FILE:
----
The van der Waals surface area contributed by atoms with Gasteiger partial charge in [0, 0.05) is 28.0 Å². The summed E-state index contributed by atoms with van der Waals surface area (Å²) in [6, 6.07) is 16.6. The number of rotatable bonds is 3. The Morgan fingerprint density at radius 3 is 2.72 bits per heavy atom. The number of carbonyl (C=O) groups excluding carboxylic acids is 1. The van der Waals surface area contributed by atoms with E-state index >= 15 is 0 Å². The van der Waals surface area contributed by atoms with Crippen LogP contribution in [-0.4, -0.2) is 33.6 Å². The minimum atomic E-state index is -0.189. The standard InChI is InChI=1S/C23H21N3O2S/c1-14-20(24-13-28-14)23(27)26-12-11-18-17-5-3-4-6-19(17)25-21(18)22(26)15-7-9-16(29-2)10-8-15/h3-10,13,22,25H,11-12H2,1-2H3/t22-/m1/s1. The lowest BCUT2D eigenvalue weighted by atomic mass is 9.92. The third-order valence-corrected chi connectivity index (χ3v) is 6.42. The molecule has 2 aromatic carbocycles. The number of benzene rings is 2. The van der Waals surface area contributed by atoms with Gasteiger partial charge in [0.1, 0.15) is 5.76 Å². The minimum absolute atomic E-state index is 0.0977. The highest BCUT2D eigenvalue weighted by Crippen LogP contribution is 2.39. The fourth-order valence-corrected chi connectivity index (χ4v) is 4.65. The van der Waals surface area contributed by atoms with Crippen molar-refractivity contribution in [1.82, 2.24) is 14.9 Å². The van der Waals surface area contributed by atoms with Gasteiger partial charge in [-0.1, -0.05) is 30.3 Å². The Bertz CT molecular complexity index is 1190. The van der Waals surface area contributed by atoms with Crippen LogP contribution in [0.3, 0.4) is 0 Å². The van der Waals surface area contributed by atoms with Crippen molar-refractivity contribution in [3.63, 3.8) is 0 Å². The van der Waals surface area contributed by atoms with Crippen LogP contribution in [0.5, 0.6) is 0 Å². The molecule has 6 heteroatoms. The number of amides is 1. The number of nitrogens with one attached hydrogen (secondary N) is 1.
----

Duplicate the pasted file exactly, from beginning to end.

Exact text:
The van der Waals surface area contributed by atoms with Gasteiger partial charge in [0, 0.05) is 28.0 Å². The summed E-state index contributed by atoms with van der Waals surface area (Å²) in [6, 6.07) is 16.6. The number of rotatable bonds is 3. The Morgan fingerprint density at radius 3 is 2.72 bits per heavy atom. The number of carbonyl (C=O) groups excluding carboxylic acids is 1. The van der Waals surface area contributed by atoms with E-state index >= 15 is 0 Å². The van der Waals surface area contributed by atoms with Crippen LogP contribution in [-0.4, -0.2) is 33.6 Å². The minimum atomic E-state index is -0.189. The standard InChI is InChI=1S/C23H21N3O2S/c1-14-20(24-13-28-14)23(27)26-12-11-18-17-5-3-4-6-19(17)25-21(18)22(26)15-7-9-16(29-2)10-8-15/h3-10,13,22,25H,11-12H2,1-2H3/t22-/m1/s1. The lowest BCUT2D eigenvalue weighted by atomic mass is 9.92. The third-order valence-corrected chi connectivity index (χ3v) is 6.42. The molecule has 2 aromatic carbocycles. The number of benzene rings is 2. The van der Waals surface area contributed by atoms with Gasteiger partial charge in [0.1, 0.15) is 5.76 Å². The minimum absolute atomic E-state index is 0.0977. The highest BCUT2D eigenvalue weighted by Crippen LogP contribution is 2.39. The fourth-order valence-corrected chi connectivity index (χ4v) is 4.65. The van der Waals surface area contributed by atoms with Crippen molar-refractivity contribution in [1.82, 2.24) is 14.9 Å². The van der Waals surface area contributed by atoms with Gasteiger partial charge in [-0.1, -0.05) is 30.3 Å². The Bertz CT molecular complexity index is 1190. The van der Waals surface area contributed by atoms with Crippen LogP contribution in [0.3, 0.4) is 0 Å². The van der Waals surface area contributed by atoms with Crippen molar-refractivity contribution in [3.63, 3.8) is 0 Å². The van der Waals surface area contributed by atoms with Crippen LogP contribution in [0.5, 0.6) is 0 Å². The molecule has 6 heteroatoms. The number of amides is 1. The number of nitrogens with one attached hydrogen (secondary N) is 1.